Join the locals in line at the Avon Bakery & Deli to order a breakfast burrito, or a bacon, egg and cheese bagel. Nothing fancy here, just a few tables in the back and stools at a small counter. The big draw: tasty breakfasts, and lunch sandwiches with delicious, imaginative fillings tucked into freshly baked artisan breads.
0025 Hurd Lane # 4
Avon, CO 81620
Breakfast in Beaver Creek Village
For an upscale buffet breakfast, loaded with fresh fruit and Birchermüesli to omelets made-to-order, head to 8100 Mountainside Bar & Grill in the Park Hyatt Beaver Creek.
For a less-expensive option, choose the no-frills skier's McCoy's Cafeteria in the Village Hall. 970-949-1234.
Beaver Creek has far fewer skiers than its neighbors to the east, so it's easier to find powder even late in the day. Grab a grooming report before taking the first chairlift ride so you'll know where the powder isn’t.
Many days only half of Larkspur Bowl is groomed and the rest is pure powder: a good choice for warm-up runs and groups when some want powder and the rest prefer corduroy. If the Centennial Trail is un-groomed, catch one of the first chairlifts up then turn around and head right back down for an extended powder skiing romp.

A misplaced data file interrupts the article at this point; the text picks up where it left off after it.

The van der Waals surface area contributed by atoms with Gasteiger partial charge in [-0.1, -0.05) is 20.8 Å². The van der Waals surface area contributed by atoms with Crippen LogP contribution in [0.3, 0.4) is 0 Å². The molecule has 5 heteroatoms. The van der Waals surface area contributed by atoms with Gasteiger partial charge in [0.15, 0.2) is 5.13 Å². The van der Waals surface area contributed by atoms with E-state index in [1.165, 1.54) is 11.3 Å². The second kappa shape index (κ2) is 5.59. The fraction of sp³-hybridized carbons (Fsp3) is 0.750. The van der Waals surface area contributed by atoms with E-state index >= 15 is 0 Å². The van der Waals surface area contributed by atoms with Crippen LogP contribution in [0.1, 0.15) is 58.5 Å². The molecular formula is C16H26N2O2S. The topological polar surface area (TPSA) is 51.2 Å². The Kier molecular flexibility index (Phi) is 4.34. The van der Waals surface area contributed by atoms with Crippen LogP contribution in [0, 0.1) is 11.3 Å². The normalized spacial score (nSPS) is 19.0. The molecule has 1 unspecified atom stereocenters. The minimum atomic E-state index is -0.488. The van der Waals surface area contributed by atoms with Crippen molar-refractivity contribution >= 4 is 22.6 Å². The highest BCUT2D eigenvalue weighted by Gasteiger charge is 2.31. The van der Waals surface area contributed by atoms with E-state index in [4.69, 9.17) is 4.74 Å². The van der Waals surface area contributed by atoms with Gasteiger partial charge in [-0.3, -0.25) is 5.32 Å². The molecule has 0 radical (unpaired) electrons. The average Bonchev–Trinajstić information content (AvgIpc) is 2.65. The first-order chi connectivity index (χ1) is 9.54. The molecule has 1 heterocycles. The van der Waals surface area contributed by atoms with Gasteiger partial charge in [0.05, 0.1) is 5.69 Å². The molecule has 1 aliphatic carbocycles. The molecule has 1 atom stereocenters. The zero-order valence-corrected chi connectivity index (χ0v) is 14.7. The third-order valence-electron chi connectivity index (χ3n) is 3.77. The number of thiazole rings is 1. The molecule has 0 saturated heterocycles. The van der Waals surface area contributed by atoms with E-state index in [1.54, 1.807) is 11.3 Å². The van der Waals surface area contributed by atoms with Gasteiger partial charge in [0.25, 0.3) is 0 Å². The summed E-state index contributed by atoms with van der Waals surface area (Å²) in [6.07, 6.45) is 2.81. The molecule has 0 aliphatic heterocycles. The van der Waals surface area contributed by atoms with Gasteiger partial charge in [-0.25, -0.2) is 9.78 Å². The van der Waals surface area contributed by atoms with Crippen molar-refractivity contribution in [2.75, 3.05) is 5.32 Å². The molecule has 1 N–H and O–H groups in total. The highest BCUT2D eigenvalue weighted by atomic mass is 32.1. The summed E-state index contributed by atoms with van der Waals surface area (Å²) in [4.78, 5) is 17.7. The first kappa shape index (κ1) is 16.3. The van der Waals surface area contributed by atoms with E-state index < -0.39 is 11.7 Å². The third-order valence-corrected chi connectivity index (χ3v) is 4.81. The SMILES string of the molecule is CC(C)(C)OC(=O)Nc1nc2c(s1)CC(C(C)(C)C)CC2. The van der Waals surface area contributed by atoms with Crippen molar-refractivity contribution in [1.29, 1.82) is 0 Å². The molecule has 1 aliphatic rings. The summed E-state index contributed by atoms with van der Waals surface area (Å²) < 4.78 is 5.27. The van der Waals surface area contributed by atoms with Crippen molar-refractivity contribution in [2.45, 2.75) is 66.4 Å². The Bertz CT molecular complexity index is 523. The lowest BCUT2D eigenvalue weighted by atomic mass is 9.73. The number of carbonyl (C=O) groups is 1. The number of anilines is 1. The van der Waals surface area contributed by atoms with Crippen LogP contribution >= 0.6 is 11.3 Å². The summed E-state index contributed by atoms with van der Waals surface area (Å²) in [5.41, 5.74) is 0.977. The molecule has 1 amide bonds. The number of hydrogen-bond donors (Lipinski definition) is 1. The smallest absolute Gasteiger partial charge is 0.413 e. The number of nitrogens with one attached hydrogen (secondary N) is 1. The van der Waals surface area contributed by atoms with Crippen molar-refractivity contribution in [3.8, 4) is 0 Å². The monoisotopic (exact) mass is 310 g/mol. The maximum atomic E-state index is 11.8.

When it snows all day, you'll even find advanced skiers floating through powder on the green runs off the Cinch Express at the very top of Beaver Creek. The high-speed quad in Rose Bowl promises powder much of the day, too.
On big dump days, the runs under the Birds of Prey chairlift are tempting, but be aware that the fluffy looking surface usually hides big moguls. Experts race to Grouse Mountain early for freshies on Royal Oak Glade and Black Bear Glade, both double-black diamonds.
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While January, February and March are touted as the months to hit the mountains, sometimes skiers get lucky with snow that keeps on co... More